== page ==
I am often asked why my work is quite expensive, and I hope to shed some light onto the making process here to try and explain the prices I charge:
I make one-off hand built ceramic pieces. This means that each piece starts as a volume of clay and I build it in 3-5cm high layers from the bottom up. It takes about a week to build one piece, because the clay has to rest during the making process…otherwise I would not be able to work to my preferred scale and it would collapse.
Once the shape has been built, I start working on the surface: I add clay, remove clay, engrave it, carve it, cut it, paint it: all sorts of mark making. The piece dries completely over a couple of weeks and then it is bisque fired to 1000 degrees Celsius. After this I continue with the surface treatment, adding oxide washes, under-glazes and glazes, and using various techniques like s-graffito or a very painterly approach, before firing it again at a higher temperature. Each firing takes about 48 hours. One piece can be fired several times to get to the desired end result. From start to finish the average piece develops with me in the studio for 4-6 weeks.
Before the very last firing I sign the piece and number it on the bottom. I also make a detailed drawing of it with notes on the tools, glazes and techniques I used. I have notebooks of these drawings and item numbers going all the way back to 1989. When I am quite satisfied that the piece is completed, I photograph it with the item number and height of the piece and only then do I make it available for sale on my website.
While it is always a wonderful surprise to open the kiln after the final firing, I consider it vitally important to be very familiar with the colours, glazes and surface treatments that I use. For this reason I do a lot of experimentation with these elements before using them in my work.
I work on several pieces at the same time, so while some are drying, others are being painted/glazed. In this way I can make about 60 pieces per year. That may not sound like a lot, but it adds up to one new work every 6 days. (And given the fact that 40% of my working time is devoted to teaching and 60% to my own production, I am actually producing this at a rate of one new work every 3.6 days, weekends and holidays included… Yowzer! I am amazing!)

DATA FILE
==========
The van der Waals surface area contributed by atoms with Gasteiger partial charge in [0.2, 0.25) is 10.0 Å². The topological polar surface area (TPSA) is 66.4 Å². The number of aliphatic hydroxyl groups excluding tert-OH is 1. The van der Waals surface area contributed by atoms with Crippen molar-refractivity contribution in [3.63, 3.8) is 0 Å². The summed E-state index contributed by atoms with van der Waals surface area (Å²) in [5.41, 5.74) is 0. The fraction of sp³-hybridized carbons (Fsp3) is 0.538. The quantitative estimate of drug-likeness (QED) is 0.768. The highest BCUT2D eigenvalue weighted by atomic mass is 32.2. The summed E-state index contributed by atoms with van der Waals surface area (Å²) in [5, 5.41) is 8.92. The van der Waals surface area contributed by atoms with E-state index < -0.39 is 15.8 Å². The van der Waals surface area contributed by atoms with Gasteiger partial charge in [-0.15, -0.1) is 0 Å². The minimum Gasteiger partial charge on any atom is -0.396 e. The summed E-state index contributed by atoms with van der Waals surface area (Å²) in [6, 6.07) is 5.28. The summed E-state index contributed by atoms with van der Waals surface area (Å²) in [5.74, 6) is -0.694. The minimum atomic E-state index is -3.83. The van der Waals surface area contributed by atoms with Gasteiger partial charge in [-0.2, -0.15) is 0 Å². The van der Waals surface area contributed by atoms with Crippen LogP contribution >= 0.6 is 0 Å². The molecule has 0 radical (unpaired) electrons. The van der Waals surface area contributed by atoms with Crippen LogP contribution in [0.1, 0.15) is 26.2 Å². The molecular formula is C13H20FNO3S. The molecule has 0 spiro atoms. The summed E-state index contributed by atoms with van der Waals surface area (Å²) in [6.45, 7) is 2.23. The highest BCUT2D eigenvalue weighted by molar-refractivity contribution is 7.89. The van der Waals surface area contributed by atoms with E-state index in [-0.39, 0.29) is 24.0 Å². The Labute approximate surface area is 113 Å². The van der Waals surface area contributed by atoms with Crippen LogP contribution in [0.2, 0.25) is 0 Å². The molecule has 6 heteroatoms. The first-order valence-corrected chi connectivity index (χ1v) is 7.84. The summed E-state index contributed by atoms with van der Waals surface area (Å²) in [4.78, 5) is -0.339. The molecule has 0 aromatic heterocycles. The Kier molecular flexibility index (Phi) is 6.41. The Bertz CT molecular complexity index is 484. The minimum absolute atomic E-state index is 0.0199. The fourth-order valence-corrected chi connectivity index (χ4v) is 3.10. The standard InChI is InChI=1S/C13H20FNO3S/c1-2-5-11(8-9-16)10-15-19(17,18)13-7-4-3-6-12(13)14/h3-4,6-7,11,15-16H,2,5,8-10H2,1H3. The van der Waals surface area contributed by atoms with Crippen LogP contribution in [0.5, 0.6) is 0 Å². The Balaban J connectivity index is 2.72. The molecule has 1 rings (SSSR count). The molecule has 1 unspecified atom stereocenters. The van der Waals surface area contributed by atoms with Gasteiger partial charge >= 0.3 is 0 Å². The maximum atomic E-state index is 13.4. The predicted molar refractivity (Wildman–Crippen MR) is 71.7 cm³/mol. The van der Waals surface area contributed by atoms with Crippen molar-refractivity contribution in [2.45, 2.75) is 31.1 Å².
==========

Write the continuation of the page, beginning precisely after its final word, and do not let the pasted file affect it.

My background is in drawing, photography and graphic design. I do not have a formal ceramic qualification, but have been in working in the field for about 20 years. I regard the work that I do as a continuous internal dialogue and each new piece follows on from what came before it…sort of like new chapters in a book. My inspiration comes from various sources: stuff I read, typography, repetition in the built and natural environment, percussion, jazz, travel, human connection and the infinitely subtle nuances thereof, meditation, nature bathing, the sea and mountains that surround me…so many different things! Because of this basis of intellectual and practical experience, the shape, mark-making and surface treatment have substance and integrity. Each gesture and mark, although sometimes appearing to be quite random, is very deliberate and intentional. Every time I work on something, I am consciously engaging with the work and fully present in the moment. I believe that it is quite evident if this is not the case: be it in design, art production, cooking, writing, music making or any other creative process.
While all of this is going on in my head, I hope to make lovely objects/art pieces that will give joy to the end user for many years to come. I prefer not to explain the thoughts behind the making of a piece and do not title my work in any way other than the production number, because I want the person who looks at the work to engage with it on a purely emotional/subconscious level. Once the work is released for sale my intellectual motivation and making experience is no longer of any consequence.
So… pricing (or the value of the work) is a subtle blend of compensation for time, experience, intellect, intention, physical stamina, studio space, equipment and materials. In order to take the drama out of it, I price according to the height or size of my work, rather than trying to calculate the time I spent making individual pieces.
And there you have it: original thought, handmade work and objects of beauty and joy to add value to your daily life for many years to come.